08:37am Sunday 19 November 2017

Long-term heavy drinking may age arteries over time

Study Highlight

Heavy alcohol drinking habits over the years may prematurely age arteries, especially in men, putting them at an increased risk for heart disease, compared to consistently moderate drinkers.

DALLAS — Heavy alcohol drinking habits over the years may prematurely age arteries, especially in men, putting them at an increased risk for heart disease, according to new research in Journal of the American Heart Association, the Open Access Journal of the American Heart Association/American Stroke Association.

Drinking too much, can affect the elasticity of the arterial walls (arterial stiffness) and prematurely age the arteries, interfering with blood flow.

Moreover, researchers found that male former drinkers were at risk for accelerated rates of arterial stiffness compared with moderate drinkers who were in early old age. This observation was not found in females, although the study of 3,869 participants was 73 percent male.

The findings, which looked at alcohol drinking habits over a 25-year period, support previous research on moderate alcohol consumption and its association with reduced risk for cardiovascular disease. The question is how much alcohol is too much and at what point does alcohol start to cause damage to the arteries?

Participants ranged in age at the initial alcohol assessment from their 30s to their 50s, with statistical adjustment made for age (amongst other characteristics) in the study’s analyses, and anyone with a history of heart disease were excluded from the study. Few of the participants were current smokers, however 68 percent of the men and 74 percent of women failed to meet recommended weekly exercise guidelines. Among both men and women, one in 10 had Type 2 diabetes.  Men were more likely to be heavy drinkers compared with women; however, there were twice as many stable nondrinkers and former drinkers among the women than the men.

Researchers compared data about participants’ alcohol consumption with carotid-femoral pulse wave artery velocity (PWV) measurements, or pulse waves between the main arteries found in the neck and thigh. The greater the velocity, the stiffer the artery. Alcohol intake was measured periodically across 25 years and the researchers subsequently looked at how those long-term intake patterns were associated with pulse wave velocity and its progression over a 4-to-5-year interval.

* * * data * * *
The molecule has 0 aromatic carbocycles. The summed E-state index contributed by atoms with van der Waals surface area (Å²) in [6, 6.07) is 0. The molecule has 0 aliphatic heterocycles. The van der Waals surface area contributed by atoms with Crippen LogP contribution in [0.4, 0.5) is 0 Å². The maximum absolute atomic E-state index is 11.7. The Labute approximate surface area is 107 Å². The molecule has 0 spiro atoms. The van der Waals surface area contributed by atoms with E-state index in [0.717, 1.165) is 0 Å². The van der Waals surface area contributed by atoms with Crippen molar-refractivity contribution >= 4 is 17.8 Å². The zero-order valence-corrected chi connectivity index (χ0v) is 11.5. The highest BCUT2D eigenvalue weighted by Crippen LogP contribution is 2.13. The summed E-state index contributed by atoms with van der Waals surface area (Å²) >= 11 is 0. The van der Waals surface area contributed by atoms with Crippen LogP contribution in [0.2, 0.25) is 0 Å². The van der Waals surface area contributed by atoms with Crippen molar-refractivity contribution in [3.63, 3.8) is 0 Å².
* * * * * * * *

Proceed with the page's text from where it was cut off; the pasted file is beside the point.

Consistent long-term, heavy drinking was defined in this U.K. study as more than 112 grams (3.9 ounces) of ethanol per week (roughly equivalent to one serving of alcoholic spirit, half a pint of beer, or half a glass of wine.); consistent moderate drinking was 1-112 grams of ethanol per week.

The American Heart Association defines moderate alcohol consumption as an average of one to two drinks per day for men, and one drink per day for women. A drink is 12 ounces of beer, four ounces of wine, or 1.5 ounces of 80-proof spirits. Excessive alcohol consumption increases the risk for alcohol dependency, cardiovascular risk factors including high blood pressure and obesity, stroke, certain types of cancer, suicide and accidents.

Cardiovascular disease remains the leading cause of death worldwide, contributing to nearly one-third of deaths, researchers said.

How alcohol may impact arterial health is unclear, said Darragh O’Neill, Ph.D., lead study author and epidemiological researcher at University College London. “It’s been suggested alcohol intake may increase high-density lipoprotein cholesterol levels — the good cholesterol — or decrease platelet stickiness. Conversely, heavier alcohol intake may activate certain enzymes that would lead to collagen accumulation, which could, in turn exacerbate the rate of arterial stiffening.”

“Based on these findings, the research team wants to look at multiple groups of people — since this study was limited to a single group that was mostly male — and identify the relationship that drinking patterns over time have with other indicators of cardiovascular disease.” O’Neill said.

Co-authors are Annie Britton, Ph.D.; Eric J Brunner, Ph..D; and Steven Bell, Ph.D. Author disclosures are on the manuscript.

The study was completed as part of the Alcohol Lifecourse project with funding from the U.K. Medical Research Council, Alcohol Research U.K. and European Research Council. The U.K. Medical Research Council, British Heart Foundation, and the U.S. National Institutes of Health have supported the Whitehall II Study data collection.

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Statements and conclusions of study authors published in American Heart Association scientific journals are solely those of the study authors and do not necessarily reflect the association’s policy or position. The association makes no representation or guarantee as to their accuracy or reliability. The association receives funding primarily from individuals; foundations and corporations (including pharmaceutical, device manufacturers and other companies) also make donations and fund specific association programs and events. The association has strict policies to prevent these relationships from influencing the science content. Revenues from pharmaceutical and device corporations are available at www.heart.org/corporatefunding.

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